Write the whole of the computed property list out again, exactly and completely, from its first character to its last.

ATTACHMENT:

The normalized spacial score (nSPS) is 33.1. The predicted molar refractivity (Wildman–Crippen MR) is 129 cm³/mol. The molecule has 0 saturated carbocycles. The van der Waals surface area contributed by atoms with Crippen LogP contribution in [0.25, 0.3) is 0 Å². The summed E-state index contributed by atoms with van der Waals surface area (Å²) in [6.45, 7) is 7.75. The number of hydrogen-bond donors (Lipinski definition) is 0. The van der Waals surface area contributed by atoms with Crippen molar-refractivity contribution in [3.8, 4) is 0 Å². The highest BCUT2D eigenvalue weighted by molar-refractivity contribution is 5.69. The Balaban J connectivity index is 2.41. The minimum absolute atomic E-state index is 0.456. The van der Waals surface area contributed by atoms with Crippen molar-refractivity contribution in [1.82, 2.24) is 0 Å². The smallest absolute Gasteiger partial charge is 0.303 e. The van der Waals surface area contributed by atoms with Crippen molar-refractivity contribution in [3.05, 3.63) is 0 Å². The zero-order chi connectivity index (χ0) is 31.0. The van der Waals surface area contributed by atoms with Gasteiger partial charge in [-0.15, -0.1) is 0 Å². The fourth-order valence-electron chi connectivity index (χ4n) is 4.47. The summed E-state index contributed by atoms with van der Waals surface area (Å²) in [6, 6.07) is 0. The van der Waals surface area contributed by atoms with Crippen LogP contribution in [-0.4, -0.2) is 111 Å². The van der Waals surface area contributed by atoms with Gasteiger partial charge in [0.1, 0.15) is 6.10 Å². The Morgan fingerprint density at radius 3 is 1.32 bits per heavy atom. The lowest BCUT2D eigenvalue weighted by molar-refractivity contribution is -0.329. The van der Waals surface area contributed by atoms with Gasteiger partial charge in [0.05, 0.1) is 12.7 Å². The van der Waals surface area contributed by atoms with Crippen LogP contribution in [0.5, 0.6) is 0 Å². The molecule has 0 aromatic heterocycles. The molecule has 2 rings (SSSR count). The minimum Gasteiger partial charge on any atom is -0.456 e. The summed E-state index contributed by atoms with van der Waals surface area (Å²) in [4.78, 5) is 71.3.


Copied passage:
The normalized spacial score (nSPS) is 33.1. The predicted molar refractivity (Wildman–Crippen MR) is 129 cm³/mol. The molecule has 0 saturated carbocycles. The van der Waals surface area contributed by atoms with Crippen LogP contribution in [0.25, 0.3) is 0 Å². The summed E-state index contributed by atoms with van der Waals surface area (Å²) in [6.45, 7) is 7.75. The number of hydrogen-bond donors (Lipinski definition) is 0. The van der Waals surface area contributed by atoms with Crippen molar-refractivity contribution in [3.8, 4) is 0 Å². The highest BCUT2D eigenvalue weighted by molar-refractivity contribution is 5.69. The Balaban J connectivity index is 2.41. The minimum absolute atomic E-state index is 0.456. The van der Waals surface area contributed by atoms with Crippen molar-refractivity contribution in [1.82, 2.24) is 0 Å². The smallest absolute Gasteiger partial charge is 0.303 e. The van der Waals surface area contributed by atoms with Crippen molar-refractivity contribution in [3.05, 3.63) is 0 Å². The zero-order chi connectivity index (χ0) is 31.0. The van der Waals surface area contributed by atoms with Gasteiger partial charge in [-0.15, -0.1) is 0 Å². The fourth-order valence-electron chi connectivity index (χ4n) is 4.47. The summed E-state index contributed by atoms with van der Waals surface area (Å²) in [6, 6.07) is 0. The van der Waals surface area contributed by atoms with Crippen LogP contribution in [-0.4, -0.2) is 111 Å². The van der Waals surface area contributed by atoms with Gasteiger partial charge in [0.1, 0.15) is 6.10 Å². The Morgan fingerprint density at radius 3 is 1.32 bits per heavy atom. The lowest BCUT2D eigenvalue weighted by molar-refractivity contribution is -0.329. The van der Waals surface area contributed by atoms with Gasteiger partial charge in [0.05, 0.1) is 12.7 Å². The van der Waals surface area contributed by atoms with Crippen LogP contribution in [0.5, 0.6) is 0 Å². The molecule has 0 aromatic heterocycles. The molecule has 2 rings (SSSR count). The minimum Gasteiger partial charge on any atom is -0.456 e. The summed E-state index contributed by atoms with van der Waals surface area (Å²) in [4.78, 5) is 71.3.